’Mr. Fotheringham,’ said Theodora.

’The Crusader? Was it, indeed?’ said Lord St. Erme, eagerly. ’Is he here? I wish particularly to make his acquaintance.’

’I believe he is gone,’ said Violet, pitying the unconscious victim, and at once amused, provoked, and embarrassed.

’You know him?’

Violet marvelled at the composure of Theodora’s reply. ’Yes, my eldest brother was his travelling companion.’

’Is it possible? Your brother the "M" of the book?’ exclaimed the young Earl, with enthusiastic delight and interest. ’I never guessed it! I must read it again for the sake of meeting him.’

’You often do meet him there,’ said Theodora, ’as my sister can testify. She was helping him to revise it last summer at Ventnor.’

’I envy you!’ cried Lord St. Erme; ’to go through such a book with such a companion was honour indeed!’

’It was delightful,’ said Violet.

’Those are such delicious descriptions,’ proceeded he. ’Do you remember the scene where he describes the crusading camp at Constantinople? It is the perfection of language—places the whole before you—carries you into the spirit of the time. It is a Tasso unconscious of his powers, borne along by his innate poetry;’ then pausing, ’surely yon admire it, Miss Martindale?’

’O, yes,’ said Theodora, annoyed at feeling a blush arising. The Earl seemed sensible of a check, and changed his tone to a sober and rather timid one, as he inquired after Mr. Martindale. The reply was left to Violet.

’He has never been so well in his life. He is extremely busy, and much enjoys the beauty of the place.’

’I suppose it is very pretty,’ said Lord St. Erme.

’Nothing can be more lovely than the colour of the sea, and the wonderful foliage, and the clearness. He says all lovers of fine scenery ought to come there.’

’Scenery can hardly charm unless it has a past,’ he replied.

’I can controvert that,’ said Theodora.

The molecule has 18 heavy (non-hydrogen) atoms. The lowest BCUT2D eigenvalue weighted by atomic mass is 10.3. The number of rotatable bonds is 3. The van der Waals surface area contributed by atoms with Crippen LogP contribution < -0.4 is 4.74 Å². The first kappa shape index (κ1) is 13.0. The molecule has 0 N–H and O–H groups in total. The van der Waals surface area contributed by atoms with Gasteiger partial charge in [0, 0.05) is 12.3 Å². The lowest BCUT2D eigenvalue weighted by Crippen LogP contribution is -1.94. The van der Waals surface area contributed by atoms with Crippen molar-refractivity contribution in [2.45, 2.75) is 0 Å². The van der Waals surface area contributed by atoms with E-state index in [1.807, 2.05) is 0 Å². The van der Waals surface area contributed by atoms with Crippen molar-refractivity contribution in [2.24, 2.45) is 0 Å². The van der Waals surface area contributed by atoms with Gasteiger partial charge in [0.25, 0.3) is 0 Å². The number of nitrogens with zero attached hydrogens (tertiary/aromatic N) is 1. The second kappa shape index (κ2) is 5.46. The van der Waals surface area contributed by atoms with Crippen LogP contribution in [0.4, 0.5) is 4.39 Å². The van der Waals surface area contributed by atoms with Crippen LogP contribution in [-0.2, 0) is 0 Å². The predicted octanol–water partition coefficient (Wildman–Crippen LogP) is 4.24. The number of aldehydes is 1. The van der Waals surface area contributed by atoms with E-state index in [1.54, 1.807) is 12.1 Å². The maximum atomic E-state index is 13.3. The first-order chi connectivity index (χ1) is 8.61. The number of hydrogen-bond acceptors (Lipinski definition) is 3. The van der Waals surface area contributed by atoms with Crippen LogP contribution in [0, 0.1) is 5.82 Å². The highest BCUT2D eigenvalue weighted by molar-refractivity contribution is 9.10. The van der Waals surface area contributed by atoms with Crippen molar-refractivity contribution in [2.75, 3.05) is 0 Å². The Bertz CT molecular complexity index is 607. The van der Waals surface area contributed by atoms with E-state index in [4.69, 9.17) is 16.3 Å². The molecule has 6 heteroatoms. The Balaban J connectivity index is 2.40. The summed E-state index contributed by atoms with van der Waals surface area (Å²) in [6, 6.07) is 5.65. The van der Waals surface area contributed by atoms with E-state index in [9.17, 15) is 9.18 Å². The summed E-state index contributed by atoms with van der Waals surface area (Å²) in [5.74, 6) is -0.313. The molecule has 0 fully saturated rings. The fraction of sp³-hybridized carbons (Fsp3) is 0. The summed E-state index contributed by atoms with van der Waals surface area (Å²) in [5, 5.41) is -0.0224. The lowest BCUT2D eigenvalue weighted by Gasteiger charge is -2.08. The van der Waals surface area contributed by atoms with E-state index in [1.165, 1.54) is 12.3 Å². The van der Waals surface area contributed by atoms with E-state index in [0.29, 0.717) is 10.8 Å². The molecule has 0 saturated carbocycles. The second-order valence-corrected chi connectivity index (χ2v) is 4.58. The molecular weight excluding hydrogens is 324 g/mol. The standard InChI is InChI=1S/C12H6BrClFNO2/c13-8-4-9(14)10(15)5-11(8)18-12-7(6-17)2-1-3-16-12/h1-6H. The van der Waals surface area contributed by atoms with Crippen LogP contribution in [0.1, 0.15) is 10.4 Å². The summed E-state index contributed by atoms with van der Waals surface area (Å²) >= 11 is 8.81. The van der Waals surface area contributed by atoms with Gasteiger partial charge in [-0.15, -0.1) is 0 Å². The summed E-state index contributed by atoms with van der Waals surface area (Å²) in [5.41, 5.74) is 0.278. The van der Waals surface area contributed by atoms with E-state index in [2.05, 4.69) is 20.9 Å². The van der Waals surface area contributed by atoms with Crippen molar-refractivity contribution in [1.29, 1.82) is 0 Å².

With much diffidence he replied: ’I speak only of my own feeling. To me, a fine landscape without associations has no soul. It is like an unintellectual beauty.’

’There are associations in the West Indies,’ said Theodora.

’Not the most agreeable,’ said Lord St. Erme.

’There is the thought of Columbus,’ said Violet, ’his whole character, and his delight as each island surpassed the last.’

’Now, I have a fellow-feeling for the buccaneers,’ said Theodora. ’Bertram Risingham was always a hero of mine. I believe it is an ancestral respect, probably we are their descendants.’

Violet wondered if she said so to frighten him.

’"Rokeby" has given a glory to buccaneering,’ he replied. ’It is the office of poetry to gild nature by breathing a soul into her. It is what the Americans are trying to do for their new world, still turning to England as their Greece.’

’I meant no past associations,’ said Theodora, bluntly. ’John carries his own with him.’

’Yes; all may bear the colour of the imagination within.’

’And of the purpose,’ said Theodora. ’It is work in earnest, no matter where, that gives outward things their interest. Dreaming will never do it. Working will.’

Their conversation here closed; but Theodora said as they went home: ’What did you think of him, Violet?’

’He looks younger than I expected.’

’He would be good for something if he could be made to work. I long to give him a pickaxe, and set him on upon the roads. Then he would see the beauty of them! I hate to hear him maunder on about imagination, while he leaves his tenantry to take their chance. HE knows what eyes Percy and John see things with!’

’I am glad to have seen him,’ said Violet, reassured.

’He desired to be introduced to you.’

’I wonder—do you think—do you suppose he remembers—?’

’I don’t suppose he thinks anything about it,’ said Theodora, shortly.


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Chicago: Charlotte Mary Yonge, "Chapter 13," Heartsease, the Brother’s Wife, ed. Hawthorne, Julian, 1846-1934 and trans. Dakyns, H.G. in Heartsease, the Brother’s Wife (Boston: John W. Luce and Company, 1911), Original Sources, accessed January 26, 2023, http://www.originalsources.com/Document.aspx?DocID=8MEKU3ZLV6BNBWX.

MLA: Yonge, Charlotte Mary. "Chapter 13." Heartsease, the Brother’s Wife, edited by Hawthorne, Julian, 1846-1934, and translated by Dakyns, H.G., in Heartsease, the Brother’s Wife, Boston, John W. Luce and Company, 1911, Original Sources. 26 Jan. 2023. http://www.originalsources.com/Document.aspx?DocID=8MEKU3ZLV6BNBWX.

Harvard: Yonge, CM, 'Chapter 13' in Heartsease, the Brother’s Wife, ed. and trans. . cited in 1911, Heartsease, the Brother’s Wife, John W. Luce and Company, Boston. Original Sources, retrieved 26 January 2023, from http://www.originalsources.com/Document.aspx?DocID=8MEKU3ZLV6BNBWX.